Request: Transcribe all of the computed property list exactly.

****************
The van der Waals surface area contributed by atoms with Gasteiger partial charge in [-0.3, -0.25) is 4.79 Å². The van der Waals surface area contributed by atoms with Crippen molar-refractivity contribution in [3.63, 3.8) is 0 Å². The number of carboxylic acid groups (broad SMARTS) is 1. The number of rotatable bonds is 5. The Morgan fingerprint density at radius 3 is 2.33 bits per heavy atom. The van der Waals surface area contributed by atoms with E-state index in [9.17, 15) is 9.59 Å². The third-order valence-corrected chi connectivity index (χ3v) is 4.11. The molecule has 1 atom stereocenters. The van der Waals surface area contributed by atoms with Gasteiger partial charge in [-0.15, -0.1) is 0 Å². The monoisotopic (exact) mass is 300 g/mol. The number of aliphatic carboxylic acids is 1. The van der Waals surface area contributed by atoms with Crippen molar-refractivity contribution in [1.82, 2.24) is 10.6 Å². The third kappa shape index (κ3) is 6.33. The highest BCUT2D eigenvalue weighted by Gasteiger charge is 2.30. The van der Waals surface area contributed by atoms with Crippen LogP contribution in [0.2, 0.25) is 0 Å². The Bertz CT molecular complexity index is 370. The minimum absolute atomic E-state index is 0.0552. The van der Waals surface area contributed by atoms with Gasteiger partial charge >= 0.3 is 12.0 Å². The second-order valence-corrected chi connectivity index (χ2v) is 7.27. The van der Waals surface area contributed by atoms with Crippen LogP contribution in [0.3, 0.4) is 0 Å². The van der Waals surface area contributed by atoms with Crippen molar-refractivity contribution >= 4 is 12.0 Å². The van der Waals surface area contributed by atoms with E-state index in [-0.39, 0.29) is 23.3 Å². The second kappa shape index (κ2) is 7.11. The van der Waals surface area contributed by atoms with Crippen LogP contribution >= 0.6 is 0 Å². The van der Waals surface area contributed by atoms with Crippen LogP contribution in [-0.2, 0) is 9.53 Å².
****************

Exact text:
The van der Waals surface area contributed by atoms with Gasteiger partial charge in [-0.3, -0.25) is 4.79 Å². The van der Waals surface area contributed by atoms with Crippen molar-refractivity contribution in [3.63, 3.8) is 0 Å². The number of carboxylic acid groups (broad SMARTS) is 1. The number of rotatable bonds is 5. The Morgan fingerprint density at radius 3 is 2.33 bits per heavy atom. The van der Waals surface area contributed by atoms with E-state index in [9.17, 15) is 9.59 Å². The third-order valence-corrected chi connectivity index (χ3v) is 4.11. The molecule has 1 atom stereocenters. The van der Waals surface area contributed by atoms with Gasteiger partial charge in [-0.15, -0.1) is 0 Å². The monoisotopic (exact) mass is 300 g/mol. The number of aliphatic carboxylic acids is 1. The van der Waals surface area contributed by atoms with Crippen molar-refractivity contribution in [1.82, 2.24) is 10.6 Å². The third kappa shape index (κ3) is 6.33. The highest BCUT2D eigenvalue weighted by Gasteiger charge is 2.30. The van der Waals surface area contributed by atoms with Crippen LogP contribution in [0.2, 0.25) is 0 Å². The Bertz CT molecular complexity index is 370. The minimum absolute atomic E-state index is 0.0552. The van der Waals surface area contributed by atoms with Gasteiger partial charge >= 0.3 is 12.0 Å². The second-order valence-corrected chi connectivity index (χ2v) is 7.27. The van der Waals surface area contributed by atoms with Crippen LogP contribution in [0.3, 0.4) is 0 Å². The van der Waals surface area contributed by atoms with Crippen molar-refractivity contribution >= 4 is 12.0 Å². The van der Waals surface area contributed by atoms with E-state index in [-0.39, 0.29) is 23.3 Å². The second kappa shape index (κ2) is 7.11. The van der Waals surface area contributed by atoms with Crippen LogP contribution >= 0.6 is 0 Å². The van der Waals surface area contributed by atoms with Crippen LogP contribution in [-0.2, 0) is 9.53 Å².